After short-arming a hurried, drifting right angle three-point attempt off of an inbounds pass, Batum got back to attack mode. Operating out of the left corner, he made a short pass to Diaw and then cut off of his notoriously wide teammate towards the baseline. Diaw made a perfectly timed hand off pass, leaving Batum a long, clear path to the basket. Marc Gasol saw the play develop too late and decided not to get posterized, allowing Batum to cruise in for an unmolested two-hand dunk. Soon after, a quick burst move caught Navarro napping, drawing another foul and forcing him to the bench briefly. 

France had its most promising moment of the game when Fernandez stupidly fouled Parker from behind, grabbing his neck and yanking down, sending the French guard to the ground for an extended period of time and beckoning Batum over to the scene of the crime, where he dished out a Dikembe Mutombo finger wag of disappoval in his former teammate's direction. The foul was ruled unsportsmanlike and set off an exciting 7-0 France run when De Colo, who checked in for Parker after the foul, knocked down two free throws.

The other five points were supplied by an energized Batum, who knocked down a right angle three pointer and then stripped Navarro in the open court, cruising in for a gorgeous, emphatic dunk in transition. The burst brought France back within five points, 46-41, but Spain steadied itself by scoring four points in a row to close the half.

When the dust cleared, Spain had extended its lead to 50-41. Batum had 10 points.

Third Quarter

Batum wouldn't score again in this game. Much like Andrei Kirilenko in the semifinal, Batum found himself picking up his third foul too early and being sent to the bench by his coach as a result. Batum was whistled for a cheap, reach in foul when he double-teamed Marc Gasol on a catch in the high post. It was a sloppy play all around and Batum looked shocked by the call. He was forced to sit the rest of the period and the first minute of the fourth. Spain was up 11 when the foul occurred and pushed that lead to 15 while he sat.

The foul capped a frustrating quarter for Batum. He simply couldn't get his three-point shot going. He missed a drifting attempt from the right corner, a top of the key attempt that he created with a series of crossover dribbles, and a right angle three off of a dish from Parker. After coming alive against both Greece and Russia in the second half, Batum simply couldn't get things into gear. Without offensive production from him, France's doom mounted.

Defensively, Navarro, who is a scoring machine, continued to plug away. He got a half step on Batum turning the corner, drawing Batum's second foul early in the quarter. He was given and converted two free throws for the effort because Spain was in the bonus. He also used a dribble move to shake Batum hard, getting himself open for a step back three, which he drained. He was in the zone, doing whatever he wanted, when he wanted. 

The highlight of the quarter for Batum was chasing down a loose ball and saving it as he jumped out of bounds. The save found its way to Parker, who pushed tempo and found Mickael Gelabele in secondary transition for a three-pointer.

After three quarters, it was still all Spain, 75-62. Batum still had 10 points.

Fourth Quarter

The fourth quarter was pure frustration for France. No way to slow down Spain and no way to keep up on the other end. Batum re-entered at the 8:50 minute mark and then was subbed out at the 1:09 mark with the game out of reach. 

Batum was remarkably invisible in his final eight minutes of play. On the plus side, he drew a foul on Ibaka, who couldn't keep up with him off the dribble, and smartly tapped a defensive rebound to a teammate, Marcus Camby style. The play wound up leading to a run out basket.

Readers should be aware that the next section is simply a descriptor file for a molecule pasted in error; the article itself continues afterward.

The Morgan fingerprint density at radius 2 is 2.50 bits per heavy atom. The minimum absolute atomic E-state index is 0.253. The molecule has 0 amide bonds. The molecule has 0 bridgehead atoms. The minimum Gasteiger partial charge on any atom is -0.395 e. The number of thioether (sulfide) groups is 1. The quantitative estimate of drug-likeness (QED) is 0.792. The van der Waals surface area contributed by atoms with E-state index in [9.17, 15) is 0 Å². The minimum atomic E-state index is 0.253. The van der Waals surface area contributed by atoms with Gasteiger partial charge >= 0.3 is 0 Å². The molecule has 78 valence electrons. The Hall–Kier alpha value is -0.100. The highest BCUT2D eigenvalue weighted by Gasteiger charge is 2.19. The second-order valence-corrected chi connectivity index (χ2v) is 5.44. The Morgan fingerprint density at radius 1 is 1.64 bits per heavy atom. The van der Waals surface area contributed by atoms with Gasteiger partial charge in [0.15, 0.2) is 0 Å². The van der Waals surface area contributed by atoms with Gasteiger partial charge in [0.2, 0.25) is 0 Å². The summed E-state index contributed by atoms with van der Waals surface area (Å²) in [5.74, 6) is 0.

Otherwise, he was a passive observer on both ends. He missed a left corner three-pointer, with his feet set, on a perfect pass from Parker, the type of attempt, the announcer lamented, that Batum had knocked down all tournament long. He was also whistled for a fourth foul, pure frustration, when he needlessly contacted Navarro way out on the perimeter.

France's offense devolved into "every man for himself" ball, which has never been Batum's strong suit. He mostly watched as his teammates attempted jumpers and Spain's momentum grew with the clock ticking down. Subs for both teams got a few minutes of garbage time play to close it out.

Victory was clearly Spain's, 98-85. Batum finished with 10 points, none in the second half.

Match Rating

In the spirit of soccer write-ups, we'll give Batum a "match rating" for each of the EuroBaskest games from here on in. We'll use a 1-10 scale calibrated as such: 1 = passive, invisible Batum; 5 = inconsistently awesome Batum; and 10 = Better than any Batum we've seen in a Blazers uniform.

Against Spain, it's difficult to heap praise. He drew a tough assignment against Navarro, and did well, but he was ultimately outplayed and was a non-factor due to the fouls and his broken jumper in the second half. I'll give Batum an eight for his first half play and a four for his second half. We'll call that a 6 overall.

In the six games that I graded during EuroBasket, Batum earned the following scores: 6, 4, incomplete, 7, 9, 6. The incomplete, of course, came when France tanked against Spain in an inconsequential second round game.

Averaging the other five scores gives Batum a tournament grade of 6.4. Given steady minutes and lots of leeway, and playing against inconsistent competition, it's fair to say that he played better, on average, than he did last season. His defensive presence, especially, had a more pronounced and regular impact in this tournament. As always, though, there were flashes of brilliance and spurts of invisibility.

Update: As Meru notes in the FanShots, Batum was named to the All-European Championships second team for his play.

For the entire tournament, Batum averaged 13.8 points, 3.2 rebounds, 1.4 assists, 2.0 steals and .6 blocks in 31.5 minutes per game in 11 games. Those numbers are remarkably similar to what he posted in the 2010-2011 NBA season: 12.4 points, 4.5 rebounds, 1.5 assists, .9 steals, and .6 blocks in 31.5 minutes.  

-- Ben Golliver | benjamin.golliver@gmail.com | Twitter